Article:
Cokes sends happiness from the skies

Happiness from the skies

As part of Coca Cola’s kindness movement and international campaign called “Where Will Happiness Strike Next?” Coke sends free Coke cans and messages of support to Singapore’s migrant workforce via drones in connection with the non-profit organisation Singapore Kindness Movement.

Drones dropped off boxes of Coke cans and more than 2,700 photos of Singaporeans with handwritten signs thanking the workers for building their city. The drones flew high through construction sites to reach unsuspecting workers.

“By using technology in an innovative way, as a service to happiness, we were able to bring together two segments of the community who rarely interact,” said Leonardo O’Grady, ASEAN director of integrated marketing communications, Coca-Cola. “We also worked alongside the Singapore Kindness Movement, and fulfilled a shared vision of providing the local man-on-the-street with an opportunity to show their appreciation for these guest workers work so hard and far away from home to contribute to the success of Singapore.”

The project sought to build much needed bridges between Singaporeans and the city-state’s 1.3 million-strong guest worker population that comprises about one third of the country’s entire workforce. The largest group of foreign labourers is made up of guest workers that come from as far away as India, China, Bangladesh and Myanmar. These workers are often isolated from Singaporeans as they live in housing with other migrant workers. They also spend long periods of time without seeing their families and friends.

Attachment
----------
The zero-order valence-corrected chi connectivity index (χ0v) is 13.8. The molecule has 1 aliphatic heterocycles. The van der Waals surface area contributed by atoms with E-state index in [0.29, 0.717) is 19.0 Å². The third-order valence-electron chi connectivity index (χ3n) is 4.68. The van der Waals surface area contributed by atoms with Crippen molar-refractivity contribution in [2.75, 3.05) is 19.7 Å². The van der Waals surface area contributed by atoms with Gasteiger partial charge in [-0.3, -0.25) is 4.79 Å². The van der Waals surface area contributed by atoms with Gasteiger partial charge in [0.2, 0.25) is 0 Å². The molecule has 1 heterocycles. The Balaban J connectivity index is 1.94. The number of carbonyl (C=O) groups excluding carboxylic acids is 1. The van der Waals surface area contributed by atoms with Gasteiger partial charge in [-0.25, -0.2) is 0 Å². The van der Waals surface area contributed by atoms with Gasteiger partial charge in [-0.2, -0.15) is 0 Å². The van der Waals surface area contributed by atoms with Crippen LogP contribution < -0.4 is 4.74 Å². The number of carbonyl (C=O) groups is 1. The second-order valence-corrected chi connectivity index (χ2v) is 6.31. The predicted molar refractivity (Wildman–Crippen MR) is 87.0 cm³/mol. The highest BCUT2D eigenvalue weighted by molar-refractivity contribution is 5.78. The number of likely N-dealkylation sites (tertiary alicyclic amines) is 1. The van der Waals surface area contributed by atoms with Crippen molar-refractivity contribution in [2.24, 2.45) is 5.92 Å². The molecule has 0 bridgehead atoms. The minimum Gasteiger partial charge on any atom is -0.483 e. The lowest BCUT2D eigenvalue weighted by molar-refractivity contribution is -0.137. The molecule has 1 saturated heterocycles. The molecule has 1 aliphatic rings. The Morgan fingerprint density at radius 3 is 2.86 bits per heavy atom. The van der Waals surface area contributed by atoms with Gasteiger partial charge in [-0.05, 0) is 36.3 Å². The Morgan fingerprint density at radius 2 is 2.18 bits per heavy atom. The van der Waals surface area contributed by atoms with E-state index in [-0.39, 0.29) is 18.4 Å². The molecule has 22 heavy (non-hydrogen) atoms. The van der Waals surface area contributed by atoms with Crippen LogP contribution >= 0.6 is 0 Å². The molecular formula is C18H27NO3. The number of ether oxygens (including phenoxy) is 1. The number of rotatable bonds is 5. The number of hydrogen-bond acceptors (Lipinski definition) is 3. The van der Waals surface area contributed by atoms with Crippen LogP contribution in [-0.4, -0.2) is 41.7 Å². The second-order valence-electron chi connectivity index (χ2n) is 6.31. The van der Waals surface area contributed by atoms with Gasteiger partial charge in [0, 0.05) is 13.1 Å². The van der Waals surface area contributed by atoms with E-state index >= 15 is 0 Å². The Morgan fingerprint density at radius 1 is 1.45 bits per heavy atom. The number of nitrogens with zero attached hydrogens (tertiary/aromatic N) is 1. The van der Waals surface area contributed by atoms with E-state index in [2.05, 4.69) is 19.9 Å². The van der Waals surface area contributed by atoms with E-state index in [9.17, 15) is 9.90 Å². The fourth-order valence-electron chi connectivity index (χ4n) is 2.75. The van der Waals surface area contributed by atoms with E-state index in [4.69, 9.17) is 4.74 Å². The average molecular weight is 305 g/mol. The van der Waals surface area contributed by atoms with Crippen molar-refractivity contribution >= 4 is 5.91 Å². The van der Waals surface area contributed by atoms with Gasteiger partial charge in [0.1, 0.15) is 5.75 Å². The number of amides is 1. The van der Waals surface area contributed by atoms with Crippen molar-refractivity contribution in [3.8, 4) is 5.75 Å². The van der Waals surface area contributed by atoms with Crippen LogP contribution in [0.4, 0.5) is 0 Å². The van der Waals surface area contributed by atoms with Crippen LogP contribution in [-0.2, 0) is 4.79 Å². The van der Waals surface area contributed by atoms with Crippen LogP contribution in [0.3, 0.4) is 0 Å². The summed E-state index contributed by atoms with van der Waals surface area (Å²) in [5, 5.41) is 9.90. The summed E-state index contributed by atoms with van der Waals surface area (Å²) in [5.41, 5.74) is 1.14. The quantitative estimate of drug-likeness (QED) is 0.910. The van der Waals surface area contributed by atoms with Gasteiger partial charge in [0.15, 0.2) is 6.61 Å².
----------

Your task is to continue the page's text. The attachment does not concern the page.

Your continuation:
Eugene Cheong, Chief Creative Officer of Ogilvy & Mather Asia Pacific said, “this project is exciting because it touches on a universal social tension in modern society — the disconnect between guest workers and the local residents of the places that have become their home away from home. Construction workers, in particular, tend to be ‘invisible’ as they are working in areas that are not accessible to the average person. So in order to appreciate them, we first need to see them. This is what this video allows us to do.”

There are obvious kick-backs for Coca-Cola but for me this is an extraordinary brand gesture which brings human emotion to the forefront. Having lived in Singapore and experienced this tension first hand I can appreciate how the workers must have felt receiving personal messages from Singaporeans — an emotional response which is captured in the video.

In their latest efforts to spread happiness Coca-Cola has been extending this campaign to the World Cup in Brazil.

Gemma Dittmar
Director of Brand Projects

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